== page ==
The War is Over, Long Live the War

The problem for supporters of Barack Obama has always been the gap between his undeniable skill with words and his equally undeniable problems turning those words into actions. Much of the problem is in the job description: the US President doesn’t make law, so when the Congress passes laws forbidding the President from transferring detainees from Guantanamo Bay to the US mainland (as it did in 2009 and 2011) the President can’t overrule that. That was one of the first, and still one of the more vivid examples of the limitations of Obama’s power: a signature issue of his 2008 presidential campaign, Obama was incapable of overcoming the combined forces of political opportunism and paranoid hysteria.

So it was surprising last week when Obama took another swing at closing Guantanamo in a speech to the National Defense University. Obama announced some concrete measures such as lifting the moratorium on transfers of Yemeni nationals back to their home country, but the more important aspect of Obama’s speech was the fundamental repositioning of the United States and its reaction to the threat of terrorism.

“Neither I, nor any President, can promise the total defeat of terror. We will never erase the evil that lies in the hearts of some human beings, nor stamp out every danger to our open society,” Obama told his audience last Thursday. It was an admission of modesty that’s markedly different from the rhetoric we heard at the beginning of this war, when then-president Bush told the entire world “either you are with us, or you are with the terrorists.”

Most importantly, Obama declared something like the beginning of the end of the War on Terror. He called for Congress to revise the 2001 Authorization to Use Military Force, the legal blanket that has justified so much of the excesses from two presidents now. In his speech Obama committed to repealing the AUMF, and pledged to not sign any legislation that would expand its powers.

Obama will be President for another three years, so these commitments matter. If nothing else, they provide some hope that the War on Terror won’t be the new war on drugs, as memorably described in The Wire: “Girl, you can’t even call this shit a war. Wars end.” They form something that many observers predicted we would never see. In the middle part of the last decade it became a cliché to say “There is going to be no peace treaty on the battleship Missouri in the war on terrorism,” invoking the end of World War II. What we got instead last week was a president belatedly invoking the ignored wisdom of US Senator George Aiken, speaking about Vietnam in 1966: declare victory and go home.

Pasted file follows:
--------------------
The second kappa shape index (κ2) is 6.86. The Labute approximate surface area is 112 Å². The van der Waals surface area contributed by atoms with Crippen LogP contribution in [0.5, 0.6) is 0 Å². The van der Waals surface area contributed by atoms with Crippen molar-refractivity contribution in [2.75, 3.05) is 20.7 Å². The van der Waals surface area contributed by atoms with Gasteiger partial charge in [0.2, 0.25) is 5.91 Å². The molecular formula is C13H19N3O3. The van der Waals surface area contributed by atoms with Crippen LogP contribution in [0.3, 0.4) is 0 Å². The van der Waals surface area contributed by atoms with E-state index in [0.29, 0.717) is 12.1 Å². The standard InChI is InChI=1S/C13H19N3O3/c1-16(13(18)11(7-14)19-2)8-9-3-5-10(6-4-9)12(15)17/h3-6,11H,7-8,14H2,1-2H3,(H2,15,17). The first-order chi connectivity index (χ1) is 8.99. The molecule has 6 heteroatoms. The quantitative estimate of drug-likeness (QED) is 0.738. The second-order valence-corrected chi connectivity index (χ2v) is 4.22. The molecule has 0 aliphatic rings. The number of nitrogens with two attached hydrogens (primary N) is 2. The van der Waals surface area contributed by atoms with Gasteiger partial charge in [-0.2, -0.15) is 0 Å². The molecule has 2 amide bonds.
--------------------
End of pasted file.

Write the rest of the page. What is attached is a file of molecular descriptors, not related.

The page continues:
Well, not quite: the United States will maintain, as long as it’s able, the ability to deliver all kinds of violence to every corner of the globe when necessary, and it will do so whether the President is a Republican or Democrat. (Insert Nobel Peace Prize joke here.) So what Obama is committing to is less a retreat from war, and more of a rebuilding of the counter-terrorism policies of Bill Clinton: bomb the hell out of whatever we need to, but try and not make a big deal about it.

If that sounds cynical it’s because it is, but that doesn’t mean it’s not also good news: the expansion of the US military and special forces to wage secret war across the planet has been truly terrifying, and any step back from that should be welcomed. As always, the hard part is going to be making sure actions follow the nice words.

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